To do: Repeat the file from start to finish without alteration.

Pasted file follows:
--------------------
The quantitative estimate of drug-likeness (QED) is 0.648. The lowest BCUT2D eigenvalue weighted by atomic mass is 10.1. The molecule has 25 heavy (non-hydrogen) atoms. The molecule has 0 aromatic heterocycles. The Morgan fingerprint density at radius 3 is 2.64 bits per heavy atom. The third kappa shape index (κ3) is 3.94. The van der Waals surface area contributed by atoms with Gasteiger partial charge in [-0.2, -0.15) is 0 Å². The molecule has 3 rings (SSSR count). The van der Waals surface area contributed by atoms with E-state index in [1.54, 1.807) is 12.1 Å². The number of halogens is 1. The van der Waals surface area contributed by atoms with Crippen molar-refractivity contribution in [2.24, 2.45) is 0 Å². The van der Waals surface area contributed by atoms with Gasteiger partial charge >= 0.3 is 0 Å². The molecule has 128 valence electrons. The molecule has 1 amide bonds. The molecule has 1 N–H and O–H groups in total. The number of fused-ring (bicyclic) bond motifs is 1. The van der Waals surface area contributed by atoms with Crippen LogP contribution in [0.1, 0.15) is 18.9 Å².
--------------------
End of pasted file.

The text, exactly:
The quantitative estimate of drug-likeness (QED) is 0.648. The lowest BCUT2D eigenvalue weighted by atomic mass is 10.1. The molecule has 25 heavy (non-hydrogen) atoms. The molecule has 0 aromatic heterocycles. The Morgan fingerprint density at radius 3 is 2.64 bits per heavy atom. The third kappa shape index (κ3) is 3.94. The van der Waals surface area contributed by atoms with Gasteiger partial charge in [-0.2, -0.15) is 0 Å². The molecule has 3 rings (SSSR count). The van der Waals surface area contributed by atoms with E-state index in [1.54, 1.807) is 12.1 Å². The number of halogens is 1. The van der Waals surface area contributed by atoms with Crippen molar-refractivity contribution in [2.24, 2.45) is 0 Å². The van der Waals surface area contributed by atoms with Gasteiger partial charge >= 0.3 is 0 Å². The molecule has 128 valence electrons. The molecule has 1 amide bonds. The molecule has 1 N–H and O–H groups in total. The number of fused-ring (bicyclic) bond motifs is 1. The van der Waals surface area contributed by atoms with Crippen LogP contribution in [0.1, 0.15) is 18.9 Å².